Friday, 10 January 2020

Coots are starting to nest early this year. One began by laying a plastic bag over a branch of the collapsed willow tree near the bridge.

Another nest is advancing on a post at Peter Pan -- a very dangerous place because of the gulls and no Coot has ever succeeded here, but at least we get a close-up view of how it's done.

A few yards farther up the Long Water, a young Grey Heron was fishing from the fallen horse chestnut tree. Quite likely it's one of the two from last year's successful nest on the island.

The Great Crested Grebes videoed yesterday were still displaying in the middle of the Serpentine.

The bank at the back of the Lido has particularly lush grass because the slope is steep and people don't often walk up it (though they use it for sunbathing when the swimming area is going in summer). Mute Swans find it worthwhile to haul themselves up to the top to crop the grass and look for insects in the dead leaves.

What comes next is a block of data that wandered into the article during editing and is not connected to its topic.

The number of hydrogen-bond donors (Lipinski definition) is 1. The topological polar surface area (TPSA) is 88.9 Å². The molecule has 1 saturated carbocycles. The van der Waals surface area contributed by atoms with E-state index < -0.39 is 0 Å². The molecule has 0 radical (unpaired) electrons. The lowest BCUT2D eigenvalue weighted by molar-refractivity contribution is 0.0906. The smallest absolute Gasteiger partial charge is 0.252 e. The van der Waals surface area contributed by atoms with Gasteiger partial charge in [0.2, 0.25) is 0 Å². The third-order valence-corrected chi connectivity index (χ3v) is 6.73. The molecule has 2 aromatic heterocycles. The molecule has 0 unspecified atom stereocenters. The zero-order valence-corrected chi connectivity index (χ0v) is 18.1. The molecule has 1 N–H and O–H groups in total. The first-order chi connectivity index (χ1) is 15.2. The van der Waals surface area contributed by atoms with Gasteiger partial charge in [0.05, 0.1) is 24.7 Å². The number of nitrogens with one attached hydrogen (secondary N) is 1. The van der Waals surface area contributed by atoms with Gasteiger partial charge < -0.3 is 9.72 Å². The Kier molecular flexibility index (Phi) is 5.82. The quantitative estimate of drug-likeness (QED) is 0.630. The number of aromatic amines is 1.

This Black-Headed Gull with plastic ring 28P1 and metal ring EY83181 spends its summers at Hosehill Lake in West Berkshire, and has been wintering in Hyde Park for the past five years.

The male Little Owl near the Henry Moore sculpture was in a skittish mood this morning, and retreated into the hole so only its head was showing before disappearing altogether.

A Magpie picked bits of bark off a plane tree, looking for insects underneath.

Two Carrion Crows foraged in a rubbish bin. One found the lid of a yoghurt pot with a bit of yoghurt adhering, but the other was doing better by ripping up a paper bag containing some little pink sweets. Needless to say this ended in bickering.

The Grey Squirrels in the park also forage in the bins, but they aren't as skilful as the Carrion Crows.

The Dunnock at the Lido restaurant looked for spilt food under the tables.

A Wren sang in the Rose Garden ...

... and a Robin perched on a bush.


  1. Doubtless mammals are inferior creatures.

    Great to see Coots making nests again. I was missing having a first-row seat to their building feats.

    Perhaps swans are better walkers than they are given credit for?

    1. We mammals left the main line of reptiles before they had got as far as dinosaurs. Too early, and it has left us with a lot of cumbersome and primitive features.